Last fall's field sampling and the bioassays that are to follow are funded in large part by a C-FAR grant. (C-FAR is the Illinois Council for Food and Agricultural Research.) As part of the research funded by that grant, our work in 1997 will include small plot evaluations of Bt hybrids and continued research on Bt resistance in the European corn borer. Our small plot evaluations will be straightforward assessments of the yield and insectcontrol performance of several companies' hybrids. We will not attempt to include all the possible Bt hybrids that are on the market or soon to reach the market (there are too many), but we will plant a range of Bt corns and publish our findings in the fall.

Although we see good reasons to establish and experiment on laboratory colonies to study resistance, we think that the most important step in resistance monitoring at this stage in Bt corn development is to search for the "needle-in-the-haystack" corn borer that might survive a full dose of Bt. To conduct this hunt, we plan to identify lots of Bt cornfields (up to 200) and scout them for any surviving larvae. Several scouts will walk fields during the period when first-generation larvae are mostly at the third and fourth instars in given areas. When (if) we find larvae in fields of Bt corn, we will determine whether or not the infested plants are producing Bt toxin. If Bt toxin is not found in the infested plants, the larvae will be discarded, because they likely will be Bt-susceptible. In contrast, if we find larvae surviving on "good" plants, the larvae might be resistant individuals that will give rise to future populations resistant to Bt. We think that looking for such "needles-in-the-haystack" is a worthwhile step to take as Bt corn is planted on a significant acreage this year.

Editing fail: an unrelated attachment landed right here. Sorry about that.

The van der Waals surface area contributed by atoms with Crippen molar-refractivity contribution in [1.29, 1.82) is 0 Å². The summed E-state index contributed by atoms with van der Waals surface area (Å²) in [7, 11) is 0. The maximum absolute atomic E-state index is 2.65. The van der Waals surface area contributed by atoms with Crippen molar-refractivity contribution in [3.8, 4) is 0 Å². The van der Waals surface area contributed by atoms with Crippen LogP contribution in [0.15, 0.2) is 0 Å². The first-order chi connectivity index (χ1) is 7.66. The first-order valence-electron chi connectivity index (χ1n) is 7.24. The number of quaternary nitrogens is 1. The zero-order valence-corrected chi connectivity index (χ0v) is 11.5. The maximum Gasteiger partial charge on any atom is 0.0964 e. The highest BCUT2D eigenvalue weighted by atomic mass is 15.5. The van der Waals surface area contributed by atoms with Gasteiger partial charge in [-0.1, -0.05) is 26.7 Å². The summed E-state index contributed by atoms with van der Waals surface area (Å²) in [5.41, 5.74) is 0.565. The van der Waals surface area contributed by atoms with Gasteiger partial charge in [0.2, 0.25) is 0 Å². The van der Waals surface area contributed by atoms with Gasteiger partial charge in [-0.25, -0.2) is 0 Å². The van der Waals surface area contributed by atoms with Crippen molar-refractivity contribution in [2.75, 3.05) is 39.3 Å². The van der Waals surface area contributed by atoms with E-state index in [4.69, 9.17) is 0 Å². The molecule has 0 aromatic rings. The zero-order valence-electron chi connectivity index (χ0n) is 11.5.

To conduct this field-sampling project for detecting any existing resistant corn borers, once again we are asking growers to help us identify fields and supply information about hybrids, planting dates, etc. We would like to sample fields that are at least 10 to 15 acres in size. If you have planted Bt corn (or will do so as the weather allows) and are willing to let us walk your fields this year, please fill out the attached form (below) and return it to us as soon as possible. We will contact as many growers as we can to arrange field-sampling trips at the time when first-generation corn borer larvae have reached the third and fourth instars in specific areas.

We hope this update is useful to you, and we look forward to working with you this year. Please let us know if you have specific questions or concerns.

Rick Weinzierl, (217)333-6651, Kevin Steffey, (217)333-6652, and Christopher Pierce, (217)333-7512

1997 Summer Survey for European Corn Borer Resistance

Please complete and return this form to:

Rick Weinzierl
Department of Crop Sciences
AW-101 Turner Hall
1102 S. Goodwin Avenue
Urbana, IL 61820

(Or fax your information to (217)333-5245 or send e-mail to weinzier@uiuc.edu)

Name:


Address:




Phone:

E-mail:

No. of acres of Bt corn:



Hybrids (company and numbers):



Although we will contact you before working on your farm, it would help us to have a map showing the precise location of your field(s) in advance. If possible, please draw a map on the back of this sheet or attach a copy of a plat map that shows each field location. Please note county road numbers or names and any other information that will help us to identify the correct field(s).